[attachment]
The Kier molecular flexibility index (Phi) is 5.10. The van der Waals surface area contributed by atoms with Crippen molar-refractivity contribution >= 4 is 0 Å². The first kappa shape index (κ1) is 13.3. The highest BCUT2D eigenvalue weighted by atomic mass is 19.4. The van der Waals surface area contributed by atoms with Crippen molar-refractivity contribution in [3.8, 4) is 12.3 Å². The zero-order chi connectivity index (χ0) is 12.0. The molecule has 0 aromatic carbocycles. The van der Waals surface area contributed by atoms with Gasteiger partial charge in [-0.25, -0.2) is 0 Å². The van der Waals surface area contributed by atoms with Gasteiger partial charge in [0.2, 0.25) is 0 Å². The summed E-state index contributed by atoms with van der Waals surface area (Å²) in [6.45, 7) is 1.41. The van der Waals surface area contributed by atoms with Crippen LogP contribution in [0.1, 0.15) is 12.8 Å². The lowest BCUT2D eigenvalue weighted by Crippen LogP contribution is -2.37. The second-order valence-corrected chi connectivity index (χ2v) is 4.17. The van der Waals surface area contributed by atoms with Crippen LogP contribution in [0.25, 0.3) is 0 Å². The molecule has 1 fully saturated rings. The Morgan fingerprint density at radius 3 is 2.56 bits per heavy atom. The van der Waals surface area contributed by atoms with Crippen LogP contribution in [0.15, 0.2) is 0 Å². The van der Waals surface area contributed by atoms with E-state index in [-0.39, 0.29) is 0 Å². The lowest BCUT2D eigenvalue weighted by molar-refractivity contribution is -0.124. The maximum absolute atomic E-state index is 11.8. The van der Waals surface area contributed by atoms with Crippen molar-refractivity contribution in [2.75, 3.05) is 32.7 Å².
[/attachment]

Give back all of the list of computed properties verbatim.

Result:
The Kier molecular flexibility index (Phi) is 5.10. The van der Waals surface area contributed by atoms with Crippen molar-refractivity contribution >= 4 is 0 Å². The first kappa shape index (κ1) is 13.3. The highest BCUT2D eigenvalue weighted by atomic mass is 19.4. The van der Waals surface area contributed by atoms with Crippen molar-refractivity contribution in [3.8, 4) is 12.3 Å². The zero-order chi connectivity index (χ0) is 12.0. The molecule has 0 aromatic carbocycles. The van der Waals surface area contributed by atoms with Gasteiger partial charge in [-0.25, -0.2) is 0 Å². The van der Waals surface area contributed by atoms with Gasteiger partial charge in [0.2, 0.25) is 0 Å². The summed E-state index contributed by atoms with van der Waals surface area (Å²) in [6.45, 7) is 1.41. The van der Waals surface area contributed by atoms with Crippen LogP contribution in [0.1, 0.15) is 12.8 Å². The lowest BCUT2D eigenvalue weighted by Crippen LogP contribution is -2.37. The second-order valence-corrected chi connectivity index (χ2v) is 4.17. The van der Waals surface area contributed by atoms with Crippen LogP contribution in [0.25, 0.3) is 0 Å². The molecule has 1 fully saturated rings. The Morgan fingerprint density at radius 3 is 2.56 bits per heavy atom. The van der Waals surface area contributed by atoms with Crippen LogP contribution in [0.15, 0.2) is 0 Å². The van der Waals surface area contributed by atoms with E-state index in [-0.39, 0.29) is 0 Å². The lowest BCUT2D eigenvalue weighted by molar-refractivity contribution is -0.124. The maximum absolute atomic E-state index is 11.8. The van der Waals surface area contributed by atoms with Crippen molar-refractivity contribution in [2.75, 3.05) is 32.7 Å².